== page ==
Thread: Continuous functions in metric spaces

1. Continuous functions in metric spaces

Let M, N be metric spaces with metrics dm and dn respectively.
Let f be a function from M to N.

Suppose that if (an) is any convergent sequence in M, then (f(an)) is a convergent sequence in N.

Show that f is a continuous function.

Note that the question does not say that (an) --> a implies (f(an)) --> f(a). If it did then I could solve the question. But, as it is currently stated, I do not know the answer.

2. You know that f is continuous if and only if $\displaystyle a_n \rightarrow a \Rightarrow f(a_n) \rightarrow f(a)$, right?

I would assume that $\displaystyle f(a_n) \rightarrow c$ and then show that $\displaystyle c = a$. Or assume $\displaystyle f(a_n)$ approaches a limit distinct from $\displaystyle a$ and then derive a contradiction.

3. what happened to plato post??

4. Hint: Suppose that $\displaystyle a_n\to a$ and that $\displaystyle f(a_n)\to b$. What can you say about the limit of the sequence $\displaystyle a_1,a,a_2,a,a_3,a,\ldots$?

5. Originally Posted by southprkfan1
Let M, N be metric spaces with metrics dm and dn respectively.
Let f be a function from M to N.

Suppose that if (an) is any convergent sequence in M, then (f(an)) is a convergent sequence in N.

Show that f is a continuous function.

Note that the question does not say that (an) --> a implies (f(an)) --> f(a). If it did then I could solve the question. But, as it is currently stated, I do not know the answer.
Alternatively to Opalg's (this is true in any topological space) but let $\displaystyle N$ be an arbitrary neighborhood of $\displaystyle f(a)$ then $\displaystyle f^{-1}(N)$ is a neighborhood of $\displaystyle a$ (by $\displaystyle f$'s continuity) and so we see that $\displaystyle f^{-1}(N)$ is an open set containing $\displaystyle a$ and since $\displaystyle a_n\to a$ it contains all but finitely many of $\displaystyle \{a_n\}_{n\in\mathbb{N}}$ so then $\displaystyle ff^{-1}(N)\subseteq N$ contains all but finitely many values of $\displaystyle f(a_n)$.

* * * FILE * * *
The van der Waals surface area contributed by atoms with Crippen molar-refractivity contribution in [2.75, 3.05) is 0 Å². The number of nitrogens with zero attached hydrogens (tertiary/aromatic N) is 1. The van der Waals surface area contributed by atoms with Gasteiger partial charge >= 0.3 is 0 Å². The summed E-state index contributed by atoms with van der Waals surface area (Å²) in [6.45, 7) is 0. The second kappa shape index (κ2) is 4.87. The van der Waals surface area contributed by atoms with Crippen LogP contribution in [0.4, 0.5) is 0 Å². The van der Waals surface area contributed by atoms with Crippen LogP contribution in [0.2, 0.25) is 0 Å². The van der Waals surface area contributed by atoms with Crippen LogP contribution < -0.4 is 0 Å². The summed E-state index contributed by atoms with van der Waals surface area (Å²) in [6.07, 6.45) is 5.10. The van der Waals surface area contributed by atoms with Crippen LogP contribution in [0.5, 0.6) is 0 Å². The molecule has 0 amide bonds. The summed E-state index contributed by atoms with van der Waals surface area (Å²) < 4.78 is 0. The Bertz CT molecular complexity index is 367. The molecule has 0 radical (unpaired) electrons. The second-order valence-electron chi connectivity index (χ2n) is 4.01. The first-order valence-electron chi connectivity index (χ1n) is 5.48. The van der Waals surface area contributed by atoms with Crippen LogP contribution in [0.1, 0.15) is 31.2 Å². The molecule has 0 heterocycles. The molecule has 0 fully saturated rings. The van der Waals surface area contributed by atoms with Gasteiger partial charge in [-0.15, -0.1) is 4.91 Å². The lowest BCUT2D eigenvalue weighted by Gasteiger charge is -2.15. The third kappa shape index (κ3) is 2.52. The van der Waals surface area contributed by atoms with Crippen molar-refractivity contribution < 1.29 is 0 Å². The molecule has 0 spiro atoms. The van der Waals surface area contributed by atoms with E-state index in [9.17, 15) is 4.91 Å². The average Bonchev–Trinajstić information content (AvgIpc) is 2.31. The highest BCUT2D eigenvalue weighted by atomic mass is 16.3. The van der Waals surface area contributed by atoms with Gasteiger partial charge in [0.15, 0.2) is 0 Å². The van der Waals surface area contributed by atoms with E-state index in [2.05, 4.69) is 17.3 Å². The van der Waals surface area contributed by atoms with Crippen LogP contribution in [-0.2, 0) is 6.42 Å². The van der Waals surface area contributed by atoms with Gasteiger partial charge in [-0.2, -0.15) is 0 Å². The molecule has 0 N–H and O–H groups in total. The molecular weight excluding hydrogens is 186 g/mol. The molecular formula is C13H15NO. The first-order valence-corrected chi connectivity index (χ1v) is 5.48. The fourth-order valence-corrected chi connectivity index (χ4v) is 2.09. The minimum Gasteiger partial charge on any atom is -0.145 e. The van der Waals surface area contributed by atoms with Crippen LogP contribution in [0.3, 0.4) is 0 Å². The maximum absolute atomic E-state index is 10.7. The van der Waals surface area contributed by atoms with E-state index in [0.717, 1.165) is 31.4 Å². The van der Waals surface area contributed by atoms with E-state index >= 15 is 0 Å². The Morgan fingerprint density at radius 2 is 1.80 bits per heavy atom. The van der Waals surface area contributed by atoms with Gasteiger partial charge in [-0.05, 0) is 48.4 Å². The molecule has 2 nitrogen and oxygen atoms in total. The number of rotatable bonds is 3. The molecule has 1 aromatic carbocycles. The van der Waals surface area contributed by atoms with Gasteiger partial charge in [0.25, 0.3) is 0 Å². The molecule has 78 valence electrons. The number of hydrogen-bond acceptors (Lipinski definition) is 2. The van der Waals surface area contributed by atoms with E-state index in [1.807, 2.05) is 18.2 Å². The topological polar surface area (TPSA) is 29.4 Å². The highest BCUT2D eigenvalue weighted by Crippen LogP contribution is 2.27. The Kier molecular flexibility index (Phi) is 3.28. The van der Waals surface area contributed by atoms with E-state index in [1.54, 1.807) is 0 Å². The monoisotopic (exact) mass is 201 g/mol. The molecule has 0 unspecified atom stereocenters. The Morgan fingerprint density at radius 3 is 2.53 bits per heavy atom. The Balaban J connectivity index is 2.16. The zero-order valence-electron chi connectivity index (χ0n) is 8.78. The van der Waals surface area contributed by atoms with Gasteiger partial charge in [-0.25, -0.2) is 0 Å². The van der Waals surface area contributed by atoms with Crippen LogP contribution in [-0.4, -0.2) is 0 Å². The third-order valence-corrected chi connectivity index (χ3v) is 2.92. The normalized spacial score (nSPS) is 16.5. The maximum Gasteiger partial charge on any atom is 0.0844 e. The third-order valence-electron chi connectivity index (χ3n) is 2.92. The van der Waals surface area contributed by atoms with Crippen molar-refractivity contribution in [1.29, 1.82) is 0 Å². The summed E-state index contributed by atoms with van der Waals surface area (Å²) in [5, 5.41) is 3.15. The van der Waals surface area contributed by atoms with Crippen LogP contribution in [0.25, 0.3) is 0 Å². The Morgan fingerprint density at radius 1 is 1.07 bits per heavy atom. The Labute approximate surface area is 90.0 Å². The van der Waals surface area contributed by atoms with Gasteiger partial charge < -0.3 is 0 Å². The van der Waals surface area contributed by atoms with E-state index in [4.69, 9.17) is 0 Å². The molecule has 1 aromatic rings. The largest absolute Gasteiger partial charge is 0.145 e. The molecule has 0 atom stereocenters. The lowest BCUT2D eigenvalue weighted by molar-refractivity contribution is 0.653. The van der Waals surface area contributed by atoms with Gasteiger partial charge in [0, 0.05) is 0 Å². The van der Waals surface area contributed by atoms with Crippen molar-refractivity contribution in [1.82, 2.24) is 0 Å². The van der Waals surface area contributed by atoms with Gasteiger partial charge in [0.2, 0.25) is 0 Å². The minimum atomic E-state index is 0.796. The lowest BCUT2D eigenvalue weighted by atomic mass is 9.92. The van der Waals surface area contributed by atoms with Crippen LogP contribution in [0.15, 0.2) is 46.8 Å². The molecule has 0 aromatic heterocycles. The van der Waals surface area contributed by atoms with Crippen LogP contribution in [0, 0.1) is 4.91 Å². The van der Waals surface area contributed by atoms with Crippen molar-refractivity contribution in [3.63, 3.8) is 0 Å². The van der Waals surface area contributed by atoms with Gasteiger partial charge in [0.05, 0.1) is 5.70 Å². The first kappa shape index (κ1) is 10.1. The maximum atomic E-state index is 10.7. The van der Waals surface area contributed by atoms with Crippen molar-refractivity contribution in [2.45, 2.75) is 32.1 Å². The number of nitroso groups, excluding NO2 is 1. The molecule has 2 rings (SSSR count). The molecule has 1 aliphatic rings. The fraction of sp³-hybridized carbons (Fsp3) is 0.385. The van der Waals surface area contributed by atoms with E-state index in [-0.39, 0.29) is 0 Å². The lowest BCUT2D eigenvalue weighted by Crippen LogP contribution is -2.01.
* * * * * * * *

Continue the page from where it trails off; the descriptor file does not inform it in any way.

6. Originally Posted by Drexel28
$\displaystyle f^{-1}(N)$ is a neighborhood of $\displaystyle a$ (by $\displaystyle f$'s continuity) .
But the point is to show that $\displaystyle f$ is continuous.
So we cannot assume that it is, can you?

7. Originally Posted by Plato
But the point is to show that $\displaystyle f$ is continuous.
So we cannot assume that it is, can you?
Oops! Misread the question. And well...I probably shouldn't give the full solution...but I do want to mention that this is true whenever the domain is a first countable space.

8. Originally Posted by Opalg
Hint: Suppose that $\displaystyle a_n\to a$ and that $\displaystyle f(a_n)\to b$. What can you say about the limit of the sequence $\displaystyle a_1,a,a_2,a,a_3,a,\ldots$?
Thanks for hint, I see how it implies that (f(an)) converges to f(a).

Just out of curiosity, is this really the best way to go about it? I would think there's a more "direct" route to take. Maybe I'm wrong.

Either way, thanks a lot!

9. Originally Posted by southprkfan1
Thanks for hint, I see how it implies that (f(an)) converges to f(a).

Just out of curiosity, is this really the best way to go about it? I would think there's a more "direct" route to take. Maybe I'm wrong.

Either way, thanks a lot!
There is, a way dealing with open balls around $\displaystyle f(x)$ and $\displaystyle x$. Try writign out what continuity means and see if something doesn't "strike" you

10. Originally Posted by southprkfan1